The ranks of the United States' foreign policy establishment are being roiled once again by resignations, reports of partisan intimidation in the midst of looming massive cuts in foreign aid that critics in Congress and elsewhere contend weaken American diplomacy worldwide.
When Secretary of State Michael Pompeo took over the State Department 16 months ago, there was a surge in optimism that a dispirited corps would be reinvigorated after a tumultuous year of budget cuts and bungled management under ex Exxon Mobil CEO Rex Tillerson.
But morale is sinking amid signs that American foreign policy is now being dictated unchecked by a shoot-from-the-hip president and executed by a Secretary of State with the political savvy to actually implement those controversial policies.
That includes efforts to essentially revamp the United States' asylum programs, proceed with arms sales to Saudi Arabia despite bipartisan congressional opposition following the gruesome murder of a US-based journalist in a Saudi consulate, and overturning of decades of US policy in the Middle East by moving the US Embassy in Israel to the disputed city of Jerusalem and recognizing Israeli sovereignty over the Golan Heights.
In parts of the world and international venues where American influence was once king, the United States has lost influence or is not present, critics say.
Mr Pompeo has declined to get involved in a delicate dispute between Japan and South Korea, two key Asian allies whose cooperation is central to regional stability and negotiations with nuclear-armed North Korea.
Mr Pompeo will not attend this week's Group of 7 meeting of the world's top advanced democracies, leaving it to President Donald Trump - who last year stormed away from the summit and refused to sign a final document, the first time that has happened.
A communiqué this week from Western democracies offering support to the Hong Kong protestors facing off with China was signed by major world powers, but not the United States.
And in the coming days, the White House is expected to manoeuvre around legal hurdles to attempt to slash as much as US$4 billion in foreign aid that supports critical programs around the world, including peace-keeping missions, and development, educational and human rights projects.
We are not in a good place for dealing with the next super-crisis overseas, nor ongoing great power competition, said Ms Barbara Leaf, a retired 34-year veteran of the foreign service whose last post was as ambassador to the United Arab Emirates, on Twitter.
In an interview, she added, We have lost decades of expertise vital to our national interests ... and we are stepping back a degree from the international engagement of the last 75 years that shaped the world order.
For many diplomats the unconventional Trump approach has triggered an intense debate about whether to stay and promote good diplomacy, or leave an administration that violates their values.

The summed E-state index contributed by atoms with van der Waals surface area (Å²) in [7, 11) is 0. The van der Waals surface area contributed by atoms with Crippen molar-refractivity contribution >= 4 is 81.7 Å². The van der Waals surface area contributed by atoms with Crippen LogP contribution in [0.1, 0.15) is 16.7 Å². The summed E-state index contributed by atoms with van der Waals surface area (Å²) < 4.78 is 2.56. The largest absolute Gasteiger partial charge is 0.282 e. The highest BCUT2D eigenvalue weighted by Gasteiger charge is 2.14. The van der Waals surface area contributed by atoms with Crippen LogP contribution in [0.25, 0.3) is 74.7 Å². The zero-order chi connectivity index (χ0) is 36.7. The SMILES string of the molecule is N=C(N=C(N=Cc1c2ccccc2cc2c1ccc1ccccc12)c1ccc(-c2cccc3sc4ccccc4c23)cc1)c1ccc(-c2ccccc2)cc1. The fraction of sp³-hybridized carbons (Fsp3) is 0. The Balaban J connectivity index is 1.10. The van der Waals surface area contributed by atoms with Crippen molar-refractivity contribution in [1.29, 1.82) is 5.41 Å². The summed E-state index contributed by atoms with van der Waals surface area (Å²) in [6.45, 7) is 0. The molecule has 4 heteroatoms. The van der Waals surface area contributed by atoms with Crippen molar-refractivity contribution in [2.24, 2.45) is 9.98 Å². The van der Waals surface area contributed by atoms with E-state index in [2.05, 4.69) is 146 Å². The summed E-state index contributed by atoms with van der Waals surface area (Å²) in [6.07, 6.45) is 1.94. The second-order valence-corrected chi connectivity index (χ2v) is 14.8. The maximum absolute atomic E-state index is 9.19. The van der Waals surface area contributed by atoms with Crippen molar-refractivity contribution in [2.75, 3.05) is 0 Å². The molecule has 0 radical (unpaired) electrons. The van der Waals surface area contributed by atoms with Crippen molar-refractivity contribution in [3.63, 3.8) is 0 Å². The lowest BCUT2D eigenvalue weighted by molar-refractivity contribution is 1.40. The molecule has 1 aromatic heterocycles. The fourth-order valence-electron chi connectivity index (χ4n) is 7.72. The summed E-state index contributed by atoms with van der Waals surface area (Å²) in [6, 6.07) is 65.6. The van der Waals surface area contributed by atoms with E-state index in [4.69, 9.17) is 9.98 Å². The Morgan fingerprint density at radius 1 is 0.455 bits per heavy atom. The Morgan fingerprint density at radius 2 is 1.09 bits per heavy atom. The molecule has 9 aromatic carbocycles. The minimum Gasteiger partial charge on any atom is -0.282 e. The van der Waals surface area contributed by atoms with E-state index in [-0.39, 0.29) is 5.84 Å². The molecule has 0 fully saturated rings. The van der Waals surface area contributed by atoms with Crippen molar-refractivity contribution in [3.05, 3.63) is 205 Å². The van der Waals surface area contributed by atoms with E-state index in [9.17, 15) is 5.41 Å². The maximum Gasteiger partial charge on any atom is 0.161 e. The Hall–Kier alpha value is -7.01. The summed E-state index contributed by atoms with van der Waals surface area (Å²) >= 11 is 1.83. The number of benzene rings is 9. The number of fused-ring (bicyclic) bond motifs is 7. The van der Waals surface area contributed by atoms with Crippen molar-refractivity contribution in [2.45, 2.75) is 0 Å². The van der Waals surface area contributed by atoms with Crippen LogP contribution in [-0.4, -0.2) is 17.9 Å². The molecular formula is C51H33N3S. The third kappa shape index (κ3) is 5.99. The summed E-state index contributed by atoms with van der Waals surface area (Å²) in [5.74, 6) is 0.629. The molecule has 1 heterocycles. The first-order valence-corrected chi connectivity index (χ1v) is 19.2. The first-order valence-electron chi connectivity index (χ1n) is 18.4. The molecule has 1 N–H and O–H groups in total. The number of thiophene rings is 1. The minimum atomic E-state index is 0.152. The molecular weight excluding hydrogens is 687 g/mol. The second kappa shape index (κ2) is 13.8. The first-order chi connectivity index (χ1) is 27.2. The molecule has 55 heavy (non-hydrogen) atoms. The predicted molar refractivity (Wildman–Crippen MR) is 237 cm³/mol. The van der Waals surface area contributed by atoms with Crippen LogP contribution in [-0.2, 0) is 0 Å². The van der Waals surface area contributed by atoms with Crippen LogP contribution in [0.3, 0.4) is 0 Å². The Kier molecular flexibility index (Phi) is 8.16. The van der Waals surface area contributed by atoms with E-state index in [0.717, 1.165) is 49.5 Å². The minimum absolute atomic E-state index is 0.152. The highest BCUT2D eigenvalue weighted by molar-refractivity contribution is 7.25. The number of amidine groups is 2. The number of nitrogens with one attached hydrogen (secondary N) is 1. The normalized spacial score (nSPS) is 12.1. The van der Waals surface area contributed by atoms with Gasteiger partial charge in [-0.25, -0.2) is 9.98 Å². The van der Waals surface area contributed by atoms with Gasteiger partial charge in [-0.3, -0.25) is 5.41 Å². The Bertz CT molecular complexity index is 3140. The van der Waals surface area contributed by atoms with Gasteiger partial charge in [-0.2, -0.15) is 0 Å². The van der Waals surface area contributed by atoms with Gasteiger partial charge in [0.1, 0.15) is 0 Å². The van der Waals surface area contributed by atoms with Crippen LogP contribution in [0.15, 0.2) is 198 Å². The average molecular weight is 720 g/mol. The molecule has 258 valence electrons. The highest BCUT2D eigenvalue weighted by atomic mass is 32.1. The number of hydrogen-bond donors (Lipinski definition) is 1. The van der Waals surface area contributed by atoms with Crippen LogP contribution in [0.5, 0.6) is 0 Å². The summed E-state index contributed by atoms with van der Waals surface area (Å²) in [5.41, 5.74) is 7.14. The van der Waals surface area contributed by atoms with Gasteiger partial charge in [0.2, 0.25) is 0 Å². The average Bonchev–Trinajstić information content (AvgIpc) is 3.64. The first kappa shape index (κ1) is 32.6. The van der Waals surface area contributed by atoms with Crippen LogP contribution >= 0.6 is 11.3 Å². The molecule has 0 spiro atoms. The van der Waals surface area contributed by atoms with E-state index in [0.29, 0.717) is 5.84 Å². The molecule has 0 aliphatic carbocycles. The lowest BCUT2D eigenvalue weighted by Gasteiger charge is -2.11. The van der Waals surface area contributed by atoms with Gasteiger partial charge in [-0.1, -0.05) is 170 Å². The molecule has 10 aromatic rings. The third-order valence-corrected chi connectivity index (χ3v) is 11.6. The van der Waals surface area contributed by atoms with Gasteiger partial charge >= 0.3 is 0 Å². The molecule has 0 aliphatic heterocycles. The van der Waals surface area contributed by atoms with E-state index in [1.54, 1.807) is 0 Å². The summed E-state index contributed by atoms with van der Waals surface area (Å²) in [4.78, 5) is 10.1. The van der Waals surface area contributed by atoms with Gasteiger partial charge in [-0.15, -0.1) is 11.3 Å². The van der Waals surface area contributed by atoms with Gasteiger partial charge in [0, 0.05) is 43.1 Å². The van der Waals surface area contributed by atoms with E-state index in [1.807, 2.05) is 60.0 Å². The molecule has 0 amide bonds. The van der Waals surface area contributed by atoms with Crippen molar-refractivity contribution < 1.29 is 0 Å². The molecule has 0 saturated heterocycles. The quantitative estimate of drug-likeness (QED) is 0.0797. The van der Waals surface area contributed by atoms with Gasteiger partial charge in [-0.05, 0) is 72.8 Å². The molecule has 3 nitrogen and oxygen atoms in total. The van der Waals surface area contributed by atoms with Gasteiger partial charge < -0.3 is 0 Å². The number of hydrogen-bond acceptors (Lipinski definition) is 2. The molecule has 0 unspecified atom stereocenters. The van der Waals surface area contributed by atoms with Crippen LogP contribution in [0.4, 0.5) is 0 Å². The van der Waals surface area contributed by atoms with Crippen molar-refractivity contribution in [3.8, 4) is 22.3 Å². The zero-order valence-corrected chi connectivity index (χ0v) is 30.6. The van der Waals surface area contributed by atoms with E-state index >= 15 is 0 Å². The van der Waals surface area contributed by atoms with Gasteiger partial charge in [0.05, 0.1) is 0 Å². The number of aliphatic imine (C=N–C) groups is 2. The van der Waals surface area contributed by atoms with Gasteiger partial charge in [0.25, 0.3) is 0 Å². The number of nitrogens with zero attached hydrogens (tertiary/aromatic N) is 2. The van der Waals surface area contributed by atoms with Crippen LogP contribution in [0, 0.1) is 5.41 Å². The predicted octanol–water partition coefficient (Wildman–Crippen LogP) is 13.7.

One of State's most senior officials, the assistant secretary in charge of the Western Hemisphere, Ms Kimberly Breier, abruptly resigned this month after reportedly clashing with White House adviser Stephen Miller over his aggressive immigration policies. Several people said they expected additional departures in the coming weeks.
Another diplomat told the Los Angeles Times this week he was quitting in part because Mr Pompeo's State Department seemed to have little use for input from its experienced foreign service officers.
We are serving a secretary of state who largely agrees with the president instead of offering alternative viewpoints, said the diplomat, who is based in Latin America and requested anonymity because his resignation is pending. State's is a largely empowering voice, he added.
Mr Trump and Mr Pompeo defend their policies, arguing the United States can no longer be the world's police force or its benefactor. They say they are promoting a doctrine of America first that puts top priority on the prosperity and security of US citizens.
Speaking this week to the United Nations Security Council in New York, Mr Pompeo defended the administration's conduct of foreign policy, saying it was reviving America's leadership role by joining multilateral efforts that are meaningful, effective and reflect the values of freedom-loving societies, such as the battle against Islamic State in Iraq and Syria (ISIS) terrorism.
The rescission package, as it is known, freezes foreign aid money that Congress already approved for a 45-day review period. The fiscal year ends in September 30, meaning the money will almost certainly go unspent and be returned to the US Treasury.
The administration argues the action will help reduce the budget deficit. Agencies likely to be affected denied this, noting the money is a tiny fraction of the overall government budget.